All links lead to each actor's IMDb page, set to open in a new tab. Another light day. And this will be a light issue of the Daily, as I've spent most of the night completing my review of The Wedding Night (1935). Stars from that movie highlight today's photo stream for Classic Movie Daily subscribers.
TCM TV Alerts through tomorrow at 7 am:
These titles play on TCM's US schedule and all quoted times are for my own local Eastern time zone.
Yesterday I mentioned that Fritz Lang's M (1931) began TCM's Friday programming at 6:00 am. What I left out is that it's the first movie of the first Friday of TCM's "Summer of Darkness."
I used to be a big fan of film noir and still consider many titles among my favorites, even if I often think of them more as crime films than noirs. It's a categorization of film that hasn't held up for me over the years as I find many titles, even some of the more heralded ones, to be a case of style over substance. Yes, film is a visual art, but it's more than visuals alone. If I spend 75-80 minutes waiting for something to happen, and it never does, I don't care how pretty it looks. A lot of the slangier dialogue has also failed to hold up by my ears, much of it great writing, but artificial talk. This is largely why my favored viewing has settled into the previous decade, where the talk rings truer and the stories, though often formulaic, are almost always entertaining.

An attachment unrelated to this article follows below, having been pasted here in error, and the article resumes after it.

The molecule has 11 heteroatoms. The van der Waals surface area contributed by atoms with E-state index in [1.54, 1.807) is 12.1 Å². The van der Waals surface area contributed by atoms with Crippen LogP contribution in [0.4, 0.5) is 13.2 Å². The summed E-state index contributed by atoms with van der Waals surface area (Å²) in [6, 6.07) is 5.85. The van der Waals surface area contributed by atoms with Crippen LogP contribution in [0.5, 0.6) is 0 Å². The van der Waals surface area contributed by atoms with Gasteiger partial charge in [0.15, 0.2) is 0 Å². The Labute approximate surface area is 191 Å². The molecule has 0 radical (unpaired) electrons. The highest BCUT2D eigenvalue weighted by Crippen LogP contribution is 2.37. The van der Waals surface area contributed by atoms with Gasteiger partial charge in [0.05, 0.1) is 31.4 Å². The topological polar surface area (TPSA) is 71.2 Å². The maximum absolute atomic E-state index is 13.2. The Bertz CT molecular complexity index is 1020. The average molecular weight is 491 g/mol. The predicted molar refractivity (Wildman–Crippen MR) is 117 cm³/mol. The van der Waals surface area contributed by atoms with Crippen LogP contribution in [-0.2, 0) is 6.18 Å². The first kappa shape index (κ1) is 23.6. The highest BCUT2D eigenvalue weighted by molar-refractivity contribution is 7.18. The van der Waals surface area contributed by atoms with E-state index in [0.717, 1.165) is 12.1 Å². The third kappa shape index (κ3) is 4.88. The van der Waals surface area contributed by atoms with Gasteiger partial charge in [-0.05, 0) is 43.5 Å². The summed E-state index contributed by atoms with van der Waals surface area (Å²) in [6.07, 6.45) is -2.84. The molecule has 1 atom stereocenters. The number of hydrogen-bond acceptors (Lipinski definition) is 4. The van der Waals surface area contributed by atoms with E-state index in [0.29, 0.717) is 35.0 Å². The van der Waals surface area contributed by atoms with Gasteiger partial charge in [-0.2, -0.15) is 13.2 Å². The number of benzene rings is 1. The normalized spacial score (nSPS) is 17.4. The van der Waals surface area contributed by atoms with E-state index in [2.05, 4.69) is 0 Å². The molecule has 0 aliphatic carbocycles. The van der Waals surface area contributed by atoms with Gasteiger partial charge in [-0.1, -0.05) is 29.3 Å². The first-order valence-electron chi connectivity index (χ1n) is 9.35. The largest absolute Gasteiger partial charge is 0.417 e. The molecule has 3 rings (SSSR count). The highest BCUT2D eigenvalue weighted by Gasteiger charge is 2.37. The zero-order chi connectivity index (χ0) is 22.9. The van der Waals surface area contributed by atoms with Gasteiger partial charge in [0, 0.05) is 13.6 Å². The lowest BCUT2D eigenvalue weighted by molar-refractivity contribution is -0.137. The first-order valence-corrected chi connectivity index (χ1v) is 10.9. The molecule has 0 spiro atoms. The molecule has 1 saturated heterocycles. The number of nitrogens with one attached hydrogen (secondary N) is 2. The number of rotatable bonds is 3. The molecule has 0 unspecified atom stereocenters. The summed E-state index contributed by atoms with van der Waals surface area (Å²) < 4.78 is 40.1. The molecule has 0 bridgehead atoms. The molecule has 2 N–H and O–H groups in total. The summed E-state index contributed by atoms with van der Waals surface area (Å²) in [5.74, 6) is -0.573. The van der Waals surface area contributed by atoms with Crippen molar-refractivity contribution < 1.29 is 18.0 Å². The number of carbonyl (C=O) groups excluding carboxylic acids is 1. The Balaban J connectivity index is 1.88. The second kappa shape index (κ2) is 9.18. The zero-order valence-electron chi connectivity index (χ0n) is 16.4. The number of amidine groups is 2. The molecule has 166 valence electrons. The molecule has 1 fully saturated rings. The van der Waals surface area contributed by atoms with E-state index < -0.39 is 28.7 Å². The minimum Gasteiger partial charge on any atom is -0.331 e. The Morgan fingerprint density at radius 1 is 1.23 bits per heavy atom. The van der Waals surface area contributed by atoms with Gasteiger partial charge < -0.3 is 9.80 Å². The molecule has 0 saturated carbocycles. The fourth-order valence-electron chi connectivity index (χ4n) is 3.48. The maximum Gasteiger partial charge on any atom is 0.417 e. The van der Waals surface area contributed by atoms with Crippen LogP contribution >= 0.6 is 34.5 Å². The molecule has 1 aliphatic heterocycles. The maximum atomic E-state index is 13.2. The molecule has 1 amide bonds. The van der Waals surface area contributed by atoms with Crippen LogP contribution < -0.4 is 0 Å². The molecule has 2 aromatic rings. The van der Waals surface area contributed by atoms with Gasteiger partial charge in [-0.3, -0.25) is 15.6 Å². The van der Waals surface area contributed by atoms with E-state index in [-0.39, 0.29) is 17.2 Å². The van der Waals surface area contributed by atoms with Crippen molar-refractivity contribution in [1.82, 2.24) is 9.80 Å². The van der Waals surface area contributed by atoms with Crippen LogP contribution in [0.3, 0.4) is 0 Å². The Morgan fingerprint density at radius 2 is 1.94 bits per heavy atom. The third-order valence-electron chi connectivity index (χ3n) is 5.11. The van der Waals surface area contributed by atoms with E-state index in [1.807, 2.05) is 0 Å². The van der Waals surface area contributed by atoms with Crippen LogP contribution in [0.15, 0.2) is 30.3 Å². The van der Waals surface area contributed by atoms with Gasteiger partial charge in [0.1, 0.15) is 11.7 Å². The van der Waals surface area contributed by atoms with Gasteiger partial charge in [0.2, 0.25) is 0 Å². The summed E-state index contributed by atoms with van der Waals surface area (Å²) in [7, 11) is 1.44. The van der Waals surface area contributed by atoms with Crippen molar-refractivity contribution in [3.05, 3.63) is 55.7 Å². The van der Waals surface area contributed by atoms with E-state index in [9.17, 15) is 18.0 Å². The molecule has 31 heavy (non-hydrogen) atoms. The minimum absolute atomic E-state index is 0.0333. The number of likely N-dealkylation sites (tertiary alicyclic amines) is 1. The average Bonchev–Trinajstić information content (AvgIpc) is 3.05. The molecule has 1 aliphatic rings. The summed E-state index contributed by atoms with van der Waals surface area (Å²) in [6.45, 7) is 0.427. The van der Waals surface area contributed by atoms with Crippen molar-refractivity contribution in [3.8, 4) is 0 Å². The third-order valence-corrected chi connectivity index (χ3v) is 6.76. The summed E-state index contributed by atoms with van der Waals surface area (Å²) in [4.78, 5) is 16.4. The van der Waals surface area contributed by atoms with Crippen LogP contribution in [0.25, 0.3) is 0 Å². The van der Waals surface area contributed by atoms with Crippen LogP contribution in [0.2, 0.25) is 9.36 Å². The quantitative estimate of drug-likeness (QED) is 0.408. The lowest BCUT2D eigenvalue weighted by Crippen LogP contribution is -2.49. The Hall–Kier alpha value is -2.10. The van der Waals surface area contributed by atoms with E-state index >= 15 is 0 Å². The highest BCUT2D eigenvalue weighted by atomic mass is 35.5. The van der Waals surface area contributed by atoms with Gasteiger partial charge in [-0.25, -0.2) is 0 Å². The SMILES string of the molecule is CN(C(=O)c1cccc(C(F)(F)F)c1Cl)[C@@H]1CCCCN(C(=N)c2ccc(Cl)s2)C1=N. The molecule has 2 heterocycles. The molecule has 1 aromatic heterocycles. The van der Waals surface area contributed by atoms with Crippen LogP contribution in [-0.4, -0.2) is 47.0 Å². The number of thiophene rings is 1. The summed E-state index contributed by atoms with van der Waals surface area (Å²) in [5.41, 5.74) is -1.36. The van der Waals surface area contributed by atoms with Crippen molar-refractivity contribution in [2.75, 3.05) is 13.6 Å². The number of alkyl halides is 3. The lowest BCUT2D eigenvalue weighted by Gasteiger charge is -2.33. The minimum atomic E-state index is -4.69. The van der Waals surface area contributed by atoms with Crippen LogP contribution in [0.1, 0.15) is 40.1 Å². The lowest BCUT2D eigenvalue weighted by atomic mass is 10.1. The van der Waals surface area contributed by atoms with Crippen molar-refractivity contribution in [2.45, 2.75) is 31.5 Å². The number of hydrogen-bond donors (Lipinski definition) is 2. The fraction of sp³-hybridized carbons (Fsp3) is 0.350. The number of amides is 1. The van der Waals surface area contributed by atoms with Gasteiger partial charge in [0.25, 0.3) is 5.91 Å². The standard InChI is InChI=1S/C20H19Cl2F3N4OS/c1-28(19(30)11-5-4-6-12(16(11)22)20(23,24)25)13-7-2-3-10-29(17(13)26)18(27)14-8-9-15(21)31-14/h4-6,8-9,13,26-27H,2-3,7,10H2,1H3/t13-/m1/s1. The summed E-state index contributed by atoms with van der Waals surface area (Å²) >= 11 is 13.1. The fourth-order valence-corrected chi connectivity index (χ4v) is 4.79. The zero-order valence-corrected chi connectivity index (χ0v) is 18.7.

But we all have our favorites and our not-so-favorites, so to each his own. I am generally less enthusiastic about film noir than most classic film fans, so you're far from alone if you disagree with me. Stick by me for the '30s stuff though! Okay, here are a few I like during this first Friday in June:
—The Letter (1940) is great, even if I prefer Jeanne Eagels' unrestrained histrionics to Bette's more polished version. It's playing at 9:45 am Friday.
—High Sierra (1941) plays at 12:45 pm. This fits my earlier comment about crime movies versus film noir. To me this is the former.
—The Maltese Falcon (1941) at 2:30 pm. Okay, this one holds up (duh!). Even I'm not far enough out there to recommend the excellent pre-Code version or the much maligned Satan Met a Lady over it, though I do enjoy both of the earlier movies as well (Perhaps unnaturally so when it comes to Satan!).
—Johnny Eager (1942) at 5:45 pm. Van Heflin's angsty performance grows on me a bit more every time I see this one.
—Dark Passage (1947) at 11:45 pm. Used to love it when I was a kid and it was one of a handful of oldies PBS would regularly play. Now I'm kind of eh about it, but I'll still watch.
—Born to Kill (1947) at 1:45 am. One of the major noir classics, I really hope TCM squeezes it in again this summer in a better time slot than this (apparently not). If you're going to celebrate film noir this isn't a title that you want to hide.
That's all for today. Got to go give my review of The Wedding Night one last edit before I publish it. Daily subscribers will see it right after this post.
Issue count: Since going Daily on April 6, I've mailed posts to subscribers 60 out of 61 days.